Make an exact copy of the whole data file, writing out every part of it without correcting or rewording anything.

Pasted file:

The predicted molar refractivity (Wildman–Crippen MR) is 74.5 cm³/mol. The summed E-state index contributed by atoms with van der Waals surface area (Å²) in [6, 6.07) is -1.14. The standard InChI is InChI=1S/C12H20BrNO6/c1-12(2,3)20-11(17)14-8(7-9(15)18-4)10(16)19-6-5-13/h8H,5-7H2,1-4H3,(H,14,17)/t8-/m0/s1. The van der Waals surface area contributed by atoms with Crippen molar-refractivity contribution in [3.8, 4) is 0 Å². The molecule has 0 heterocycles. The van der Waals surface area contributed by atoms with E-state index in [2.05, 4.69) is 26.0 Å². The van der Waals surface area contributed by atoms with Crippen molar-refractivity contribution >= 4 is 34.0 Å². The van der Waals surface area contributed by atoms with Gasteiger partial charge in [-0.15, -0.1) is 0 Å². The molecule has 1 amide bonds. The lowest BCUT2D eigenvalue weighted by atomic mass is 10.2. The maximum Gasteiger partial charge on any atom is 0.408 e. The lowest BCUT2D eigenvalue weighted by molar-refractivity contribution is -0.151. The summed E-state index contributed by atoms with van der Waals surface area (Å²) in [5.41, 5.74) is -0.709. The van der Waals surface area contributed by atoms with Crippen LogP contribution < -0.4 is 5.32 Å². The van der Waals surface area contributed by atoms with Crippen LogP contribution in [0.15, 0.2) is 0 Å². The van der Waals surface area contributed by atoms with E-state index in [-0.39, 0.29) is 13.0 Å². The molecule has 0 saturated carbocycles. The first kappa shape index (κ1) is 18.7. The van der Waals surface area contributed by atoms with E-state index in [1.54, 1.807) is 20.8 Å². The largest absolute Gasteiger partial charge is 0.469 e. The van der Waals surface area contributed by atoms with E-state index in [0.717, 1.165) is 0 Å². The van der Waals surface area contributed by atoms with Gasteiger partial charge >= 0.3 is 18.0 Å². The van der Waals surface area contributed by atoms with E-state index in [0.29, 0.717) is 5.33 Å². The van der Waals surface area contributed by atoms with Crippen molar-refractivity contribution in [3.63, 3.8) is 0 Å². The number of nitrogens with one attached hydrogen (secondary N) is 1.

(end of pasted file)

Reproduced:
The predicted molar refractivity (Wildman–Crippen MR) is 74.5 cm³/mol. The summed E-state index contributed by atoms with van der Waals surface area (Å²) in [6, 6.07) is -1.14. The standard InChI is InChI=1S/C12H20BrNO6/c1-12(2,3)20-11(17)14-8(7-9(15)18-4)10(16)19-6-5-13/h8H,5-7H2,1-4H3,(H,14,17)/t8-/m0/s1. The van der Waals surface area contributed by atoms with Crippen molar-refractivity contribution in [3.8, 4) is 0 Å². The molecule has 0 heterocycles. The van der Waals surface area contributed by atoms with E-state index in [2.05, 4.69) is 26.0 Å². The van der Waals surface area contributed by atoms with Crippen molar-refractivity contribution >= 4 is 34.0 Å². The van der Waals surface area contributed by atoms with Gasteiger partial charge in [-0.15, -0.1) is 0 Å². The molecule has 1 amide bonds. The lowest BCUT2D eigenvalue weighted by atomic mass is 10.2. The maximum Gasteiger partial charge on any atom is 0.408 e. The lowest BCUT2D eigenvalue weighted by molar-refractivity contribution is -0.151. The summed E-state index contributed by atoms with van der Waals surface area (Å²) in [5.41, 5.74) is -0.709. The van der Waals surface area contributed by atoms with Crippen LogP contribution < -0.4 is 5.32 Å². The van der Waals surface area contributed by atoms with Crippen LogP contribution in [0.15, 0.2) is 0 Å². The van der Waals surface area contributed by atoms with E-state index in [-0.39, 0.29) is 13.0 Å². The molecule has 0 saturated carbocycles. The first kappa shape index (κ1) is 18.7. The van der Waals surface area contributed by atoms with E-state index in [1.54, 1.807) is 20.8 Å². The largest absolute Gasteiger partial charge is 0.469 e. The van der Waals surface area contributed by atoms with E-state index in [0.717, 1.165) is 0 Å². The van der Waals surface area contributed by atoms with Gasteiger partial charge >= 0.3 is 18.0 Å². The van der Waals surface area contributed by atoms with E-state index in [0.29, 0.717) is 5.33 Å². The van der Waals surface area contributed by atoms with Crippen molar-refractivity contribution in [3.63, 3.8) is 0 Å². The number of nitrogens with one attached hydrogen (secondary N) is 1.